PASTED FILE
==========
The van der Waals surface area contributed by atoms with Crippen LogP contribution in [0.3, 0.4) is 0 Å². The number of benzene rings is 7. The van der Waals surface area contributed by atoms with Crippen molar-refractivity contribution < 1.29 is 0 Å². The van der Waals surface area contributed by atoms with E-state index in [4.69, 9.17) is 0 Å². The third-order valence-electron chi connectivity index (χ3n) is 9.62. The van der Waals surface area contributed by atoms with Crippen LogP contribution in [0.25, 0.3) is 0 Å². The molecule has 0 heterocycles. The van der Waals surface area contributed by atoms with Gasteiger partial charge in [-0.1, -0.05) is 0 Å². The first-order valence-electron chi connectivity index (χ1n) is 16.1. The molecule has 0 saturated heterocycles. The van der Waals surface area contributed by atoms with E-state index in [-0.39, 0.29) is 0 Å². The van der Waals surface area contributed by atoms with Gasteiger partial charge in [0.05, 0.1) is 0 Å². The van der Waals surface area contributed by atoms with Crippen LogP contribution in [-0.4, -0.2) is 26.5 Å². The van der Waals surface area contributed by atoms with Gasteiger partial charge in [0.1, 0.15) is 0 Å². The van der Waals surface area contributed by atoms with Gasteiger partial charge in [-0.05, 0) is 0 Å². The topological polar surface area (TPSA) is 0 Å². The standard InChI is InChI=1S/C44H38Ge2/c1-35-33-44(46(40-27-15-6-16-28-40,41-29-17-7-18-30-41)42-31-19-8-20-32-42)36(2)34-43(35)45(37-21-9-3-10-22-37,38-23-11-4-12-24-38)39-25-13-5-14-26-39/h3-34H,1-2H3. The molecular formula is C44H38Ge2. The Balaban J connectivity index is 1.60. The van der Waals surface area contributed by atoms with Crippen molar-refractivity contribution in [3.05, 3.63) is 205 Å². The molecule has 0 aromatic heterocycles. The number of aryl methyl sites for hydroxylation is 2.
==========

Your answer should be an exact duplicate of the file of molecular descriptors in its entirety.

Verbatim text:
The van der Waals surface area contributed by atoms with Crippen LogP contribution in [0.3, 0.4) is 0 Å². The number of benzene rings is 7. The van der Waals surface area contributed by atoms with Crippen molar-refractivity contribution < 1.29 is 0 Å². The van der Waals surface area contributed by atoms with E-state index in [4.69, 9.17) is 0 Å². The third-order valence-electron chi connectivity index (χ3n) is 9.62. The van der Waals surface area contributed by atoms with Crippen LogP contribution in [0.25, 0.3) is 0 Å². The molecule has 0 heterocycles. The van der Waals surface area contributed by atoms with Gasteiger partial charge in [-0.1, -0.05) is 0 Å². The first-order valence-electron chi connectivity index (χ1n) is 16.1. The molecule has 0 saturated heterocycles. The van der Waals surface area contributed by atoms with E-state index in [-0.39, 0.29) is 0 Å². The van der Waals surface area contributed by atoms with Gasteiger partial charge in [0.05, 0.1) is 0 Å². The van der Waals surface area contributed by atoms with Crippen LogP contribution in [-0.4, -0.2) is 26.5 Å². The van der Waals surface area contributed by atoms with Gasteiger partial charge in [0.1, 0.15) is 0 Å². The van der Waals surface area contributed by atoms with Gasteiger partial charge in [-0.05, 0) is 0 Å². The topological polar surface area (TPSA) is 0 Å². The standard InChI is InChI=1S/C44H38Ge2/c1-35-33-44(46(40-27-15-6-16-28-40,41-29-17-7-18-30-41)42-31-19-8-20-32-42)36(2)34-43(35)45(37-21-9-3-10-22-37,38-23-11-4-12-24-38)39-25-13-5-14-26-39/h3-34H,1-2H3. The molecular formula is C44H38Ge2. The Balaban J connectivity index is 1.60. The van der Waals surface area contributed by atoms with Crippen molar-refractivity contribution in [3.05, 3.63) is 205 Å². The molecule has 0 aromatic heterocycles. The number of aryl methyl sites for hydroxylation is 2.